By Don Simpson | October 30, 2014
Director: Eric Hueber
Writers: Eric Hueber, Tony Franklin Jr.
Starring: Lindsay Pulsipher, Johnathan Huth Jr., Glenn Morshower, Charles Baker, Denton Blane Everett, Charles Halford, James Hampton, Marcus Hysmith, Kathy Lamkin, Denise Lee, Brad Leland, Rex Linn, Brad Maule, Reis Myers McCormick, Jesse Plemons
JoLynn (Lindsay Pulsipher) is a truly nurturing mother who undoubtedly loves her nine-year old son, Johnathan (Johnathan Huth Jr.). She homeschools him in order to personally address to his specific learning needs (which always seems to revolve around sea monsters) while fostering his mischievous thirst for adventure; JoLynn even hydroponically grows marijuana, treating Johnathan’s glaucoma with pot brownies because she cannot afford traditional medicine.
Yet it is quite difficult not to criticize some of JoLynn’s parental decisions, starting with giving birth to a child — Johnathan — when she was only 18-years old. Currently, her only source of income comes from selling parakeets, which does not earn her nearly enough money to cover the rent or utilities for their ramshackle house. One can only assume that JoLynn does not want a traditional job out of sheer lack of trust for anyone else to take care of Johnathan. Some might even question JoLynn’s conscious decision to not sell marijuana, though she has been known to pass a few kind buds along to customers who buy parakeets.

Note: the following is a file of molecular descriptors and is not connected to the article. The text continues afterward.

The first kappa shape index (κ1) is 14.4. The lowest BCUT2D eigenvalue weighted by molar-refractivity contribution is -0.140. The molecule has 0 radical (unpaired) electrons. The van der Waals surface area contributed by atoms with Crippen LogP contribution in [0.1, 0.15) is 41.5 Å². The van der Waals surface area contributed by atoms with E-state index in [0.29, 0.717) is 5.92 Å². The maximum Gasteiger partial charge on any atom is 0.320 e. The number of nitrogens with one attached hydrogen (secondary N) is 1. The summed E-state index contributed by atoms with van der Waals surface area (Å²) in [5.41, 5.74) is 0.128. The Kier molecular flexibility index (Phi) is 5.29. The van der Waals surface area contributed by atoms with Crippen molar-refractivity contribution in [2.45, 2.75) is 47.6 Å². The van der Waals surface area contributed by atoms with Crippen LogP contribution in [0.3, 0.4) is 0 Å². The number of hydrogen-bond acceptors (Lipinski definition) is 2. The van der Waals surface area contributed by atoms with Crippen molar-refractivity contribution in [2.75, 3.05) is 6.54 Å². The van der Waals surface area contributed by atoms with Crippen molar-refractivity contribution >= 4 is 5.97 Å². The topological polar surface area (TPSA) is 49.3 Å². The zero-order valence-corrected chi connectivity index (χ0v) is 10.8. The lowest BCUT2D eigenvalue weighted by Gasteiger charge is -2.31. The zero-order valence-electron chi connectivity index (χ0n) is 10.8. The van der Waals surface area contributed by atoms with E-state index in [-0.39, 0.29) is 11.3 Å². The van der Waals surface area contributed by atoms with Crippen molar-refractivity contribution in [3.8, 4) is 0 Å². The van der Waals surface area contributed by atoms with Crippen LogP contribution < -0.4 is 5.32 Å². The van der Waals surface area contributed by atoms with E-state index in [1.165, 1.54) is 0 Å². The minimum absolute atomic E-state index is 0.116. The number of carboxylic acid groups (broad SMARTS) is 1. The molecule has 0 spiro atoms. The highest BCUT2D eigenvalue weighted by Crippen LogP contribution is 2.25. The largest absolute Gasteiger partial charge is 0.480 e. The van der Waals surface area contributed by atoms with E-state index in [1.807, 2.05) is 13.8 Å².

While it is clear that JoLynn has made every one of her decisions in the last nine years with Johnathan’s best interests in her heart, it is also obvious that JoLynn lives in a fantasy world not unlike her son. JoLynn naively keeps the hope alive that her absentee husband (Jesse Plemons) will become a successful musician and send money back home; just as she also seems to believe that the rent, utilities and food costs will miraculously get paid. She truly has hit rock bottom; the worst part is that JoLynn has no plan, other than to keep Child Protective Services far away from her house.
A transcendent love letter to single mothers, Flutter sprinkles it’s emotional wallop with whimsical flights of fancy. Flutter is a truly magical film, both in its uncanny ability to tug at heartstrings as well as in it’s knack for fantastical imagery. Pairing the allure of childhood wonderment with the unyielding seriousness of parenthood, this is one of those rare viscerally experiential films that also provides profound connections with the characters. Dripping with authenticity, every scene seems to have been taken directly from real life experiences. The dialogue never seems superfluous or overtly expository, it seems to flow directly from the actors’ lips with natural panache.
Most importantly, this is a performance of a lifetime for Lindsay Pulsipher. While a lot of credit goes into the development of JoLynn’s character on the page, Pulsipher brings JoLynn to life. As embodied by Pulsipher, JoLynn is an incredibly complex character who consistently questions our perceptions of “good” parenting. It certainly helps that Pulsipher has an excellent cast surrounding her, especially newcomer Johnathan Huth Jr. and veteran actor Glenn Morshower.